Co-presented by: the Cummings School of Veterinary Medicine at Tufts University's Office of Continuing Education and the Center for Animals and Public Policy Wednesday,August 29, 2012 7:00 PM (doors open at 6:00 PM)
Worcester Technical High School Auditorium 1 Skyline Drive, Worcester, MA 01605
It may seem odd that I'd post about a livestock handling lecture on my blog, but I'm fascinated with Temple Grandin and I'm excited to attend this talk. Dr. Grandin was born in 1947 and was diagnosed with autism as a young child. Her parents were advised to institutionalize her (which they did not do). As an adolescent, Dr. Grandin was fortunate to have teachers and caregivers that recognized her astonishing visual and scientific mind, her innate talent for designing and building machines, and her ability to understand and connect with animals. Dr. Grandin went on to earn a PhD in animal science, and is most known for redesigning slaughterhouses with the animal's natural behavior and welfare as the primary consideration. With Dr. Grandin's design, the animal does not experience any fear, anxiety, or pain as it's herded to slaughter, so that it can remain calm at the time of its death. Granted, the animal is dying to become meat, but Dr Grandin's motto is that nature is cruel, but humans don't have to be (eg, a cow in the wildwould be hunted and brutally ripped apart by a predator).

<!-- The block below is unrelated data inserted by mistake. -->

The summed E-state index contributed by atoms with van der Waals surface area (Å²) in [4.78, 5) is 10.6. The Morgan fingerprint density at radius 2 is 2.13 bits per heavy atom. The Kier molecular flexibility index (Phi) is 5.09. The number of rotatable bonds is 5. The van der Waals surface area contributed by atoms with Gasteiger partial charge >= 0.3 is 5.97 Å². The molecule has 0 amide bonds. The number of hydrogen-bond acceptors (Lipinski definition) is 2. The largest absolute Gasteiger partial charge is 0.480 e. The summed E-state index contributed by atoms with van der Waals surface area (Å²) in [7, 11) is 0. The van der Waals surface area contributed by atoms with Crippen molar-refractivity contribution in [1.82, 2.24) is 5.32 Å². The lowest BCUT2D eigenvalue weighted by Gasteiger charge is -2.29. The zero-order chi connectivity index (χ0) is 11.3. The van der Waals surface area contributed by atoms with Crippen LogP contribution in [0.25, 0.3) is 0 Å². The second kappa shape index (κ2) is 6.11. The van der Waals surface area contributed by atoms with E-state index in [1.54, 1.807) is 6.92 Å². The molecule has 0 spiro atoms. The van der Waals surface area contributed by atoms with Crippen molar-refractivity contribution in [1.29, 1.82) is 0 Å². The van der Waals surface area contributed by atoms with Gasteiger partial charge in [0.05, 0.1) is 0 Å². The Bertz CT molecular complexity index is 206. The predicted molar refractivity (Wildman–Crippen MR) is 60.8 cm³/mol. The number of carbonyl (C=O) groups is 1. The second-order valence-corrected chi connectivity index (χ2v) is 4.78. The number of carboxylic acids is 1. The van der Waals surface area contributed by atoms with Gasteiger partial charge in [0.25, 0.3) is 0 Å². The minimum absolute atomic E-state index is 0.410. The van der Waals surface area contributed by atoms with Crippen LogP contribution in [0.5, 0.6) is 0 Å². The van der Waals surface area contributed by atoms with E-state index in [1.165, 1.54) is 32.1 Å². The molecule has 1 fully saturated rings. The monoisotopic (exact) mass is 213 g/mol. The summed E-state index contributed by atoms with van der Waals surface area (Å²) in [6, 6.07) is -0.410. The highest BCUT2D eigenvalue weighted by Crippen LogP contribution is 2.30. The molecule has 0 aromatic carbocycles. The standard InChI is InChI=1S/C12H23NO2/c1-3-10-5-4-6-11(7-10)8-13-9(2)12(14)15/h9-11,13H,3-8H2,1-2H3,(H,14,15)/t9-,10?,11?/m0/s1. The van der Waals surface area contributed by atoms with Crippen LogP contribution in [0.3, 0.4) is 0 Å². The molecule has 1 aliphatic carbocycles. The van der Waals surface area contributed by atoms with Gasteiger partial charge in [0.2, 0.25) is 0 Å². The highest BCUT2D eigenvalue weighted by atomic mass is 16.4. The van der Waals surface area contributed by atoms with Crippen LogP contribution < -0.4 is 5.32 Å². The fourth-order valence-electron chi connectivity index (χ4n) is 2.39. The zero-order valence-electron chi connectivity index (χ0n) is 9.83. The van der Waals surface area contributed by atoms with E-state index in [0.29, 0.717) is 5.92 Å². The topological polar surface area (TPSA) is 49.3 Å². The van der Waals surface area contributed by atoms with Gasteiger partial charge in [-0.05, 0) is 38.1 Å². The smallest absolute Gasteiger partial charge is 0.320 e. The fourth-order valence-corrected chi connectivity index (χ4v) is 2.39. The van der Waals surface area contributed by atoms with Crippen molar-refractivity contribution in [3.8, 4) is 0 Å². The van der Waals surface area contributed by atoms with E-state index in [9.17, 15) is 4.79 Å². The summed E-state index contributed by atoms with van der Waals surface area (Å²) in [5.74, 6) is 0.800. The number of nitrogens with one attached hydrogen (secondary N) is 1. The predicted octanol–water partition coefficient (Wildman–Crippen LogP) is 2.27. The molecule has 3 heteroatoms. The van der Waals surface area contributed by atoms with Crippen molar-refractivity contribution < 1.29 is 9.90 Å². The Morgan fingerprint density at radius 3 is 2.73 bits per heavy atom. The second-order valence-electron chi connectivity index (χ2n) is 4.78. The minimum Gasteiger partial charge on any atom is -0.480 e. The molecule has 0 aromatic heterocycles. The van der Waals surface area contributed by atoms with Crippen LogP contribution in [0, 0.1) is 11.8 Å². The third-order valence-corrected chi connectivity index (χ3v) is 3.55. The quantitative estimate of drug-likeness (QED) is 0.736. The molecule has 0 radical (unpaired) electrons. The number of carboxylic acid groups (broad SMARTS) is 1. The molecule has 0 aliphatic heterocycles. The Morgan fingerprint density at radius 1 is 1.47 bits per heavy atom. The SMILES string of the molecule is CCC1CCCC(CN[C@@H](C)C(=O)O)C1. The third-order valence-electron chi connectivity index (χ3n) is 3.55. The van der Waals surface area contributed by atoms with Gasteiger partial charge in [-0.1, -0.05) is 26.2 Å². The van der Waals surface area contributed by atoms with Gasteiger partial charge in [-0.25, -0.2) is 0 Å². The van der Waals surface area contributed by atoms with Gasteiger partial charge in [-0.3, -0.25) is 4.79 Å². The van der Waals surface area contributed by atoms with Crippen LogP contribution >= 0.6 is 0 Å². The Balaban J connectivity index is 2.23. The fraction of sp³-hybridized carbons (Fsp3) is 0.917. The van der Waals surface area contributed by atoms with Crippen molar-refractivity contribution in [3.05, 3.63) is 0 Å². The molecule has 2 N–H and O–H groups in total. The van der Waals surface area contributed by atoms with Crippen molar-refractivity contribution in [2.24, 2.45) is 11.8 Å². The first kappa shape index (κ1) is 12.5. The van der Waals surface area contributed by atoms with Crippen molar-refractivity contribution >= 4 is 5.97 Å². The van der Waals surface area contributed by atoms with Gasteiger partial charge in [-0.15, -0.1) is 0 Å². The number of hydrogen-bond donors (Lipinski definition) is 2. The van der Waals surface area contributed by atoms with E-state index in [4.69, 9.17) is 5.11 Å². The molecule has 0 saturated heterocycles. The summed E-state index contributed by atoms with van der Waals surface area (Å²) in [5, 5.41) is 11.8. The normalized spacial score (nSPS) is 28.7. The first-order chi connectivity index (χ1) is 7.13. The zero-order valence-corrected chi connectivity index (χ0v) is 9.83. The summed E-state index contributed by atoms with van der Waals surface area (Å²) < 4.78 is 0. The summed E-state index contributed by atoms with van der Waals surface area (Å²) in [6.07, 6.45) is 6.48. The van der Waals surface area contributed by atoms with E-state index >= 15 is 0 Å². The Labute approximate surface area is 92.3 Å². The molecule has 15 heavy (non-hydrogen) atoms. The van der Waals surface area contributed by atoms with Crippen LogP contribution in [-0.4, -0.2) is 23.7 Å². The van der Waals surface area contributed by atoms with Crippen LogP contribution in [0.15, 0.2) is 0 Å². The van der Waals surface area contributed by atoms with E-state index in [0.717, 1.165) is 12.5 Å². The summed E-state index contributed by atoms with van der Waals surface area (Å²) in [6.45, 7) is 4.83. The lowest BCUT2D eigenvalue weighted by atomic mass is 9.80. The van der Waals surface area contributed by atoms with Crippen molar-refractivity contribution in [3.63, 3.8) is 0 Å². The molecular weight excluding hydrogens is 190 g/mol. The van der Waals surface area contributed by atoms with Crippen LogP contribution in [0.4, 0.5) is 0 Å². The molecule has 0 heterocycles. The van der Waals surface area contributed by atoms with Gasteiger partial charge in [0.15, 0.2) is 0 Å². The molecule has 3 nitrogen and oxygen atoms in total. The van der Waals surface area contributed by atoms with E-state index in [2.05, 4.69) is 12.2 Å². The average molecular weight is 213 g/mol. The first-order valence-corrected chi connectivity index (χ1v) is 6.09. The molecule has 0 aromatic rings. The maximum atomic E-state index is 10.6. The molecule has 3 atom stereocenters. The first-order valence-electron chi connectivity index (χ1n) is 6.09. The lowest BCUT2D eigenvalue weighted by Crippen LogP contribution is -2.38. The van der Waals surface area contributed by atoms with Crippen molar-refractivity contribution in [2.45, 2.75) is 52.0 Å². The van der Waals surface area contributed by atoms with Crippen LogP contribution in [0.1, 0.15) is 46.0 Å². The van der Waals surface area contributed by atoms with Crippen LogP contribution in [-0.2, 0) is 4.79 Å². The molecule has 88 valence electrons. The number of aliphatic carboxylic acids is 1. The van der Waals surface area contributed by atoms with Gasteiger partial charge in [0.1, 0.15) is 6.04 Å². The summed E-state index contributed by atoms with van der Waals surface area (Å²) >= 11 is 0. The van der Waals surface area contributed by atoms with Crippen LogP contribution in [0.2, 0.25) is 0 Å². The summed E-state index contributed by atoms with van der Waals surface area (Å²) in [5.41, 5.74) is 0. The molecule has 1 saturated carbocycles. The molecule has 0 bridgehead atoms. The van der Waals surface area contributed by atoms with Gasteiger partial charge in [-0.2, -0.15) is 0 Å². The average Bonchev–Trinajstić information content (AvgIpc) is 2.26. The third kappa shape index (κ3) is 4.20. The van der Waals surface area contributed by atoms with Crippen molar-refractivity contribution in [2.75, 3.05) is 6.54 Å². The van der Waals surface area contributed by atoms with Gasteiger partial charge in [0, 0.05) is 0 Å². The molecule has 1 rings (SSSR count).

I'm fascinated by how completelydifferent Temple's mind is in its visual orientation, and how this enables her to connect with animals and see solutions that even the most gifted, "normal" person could not likely access. We really are limited by the design of our own brains and the scope of what they allow us to sense. To learn more about her amazing story, check out the 2010 Emmy Award-winning film, Temple Grandin.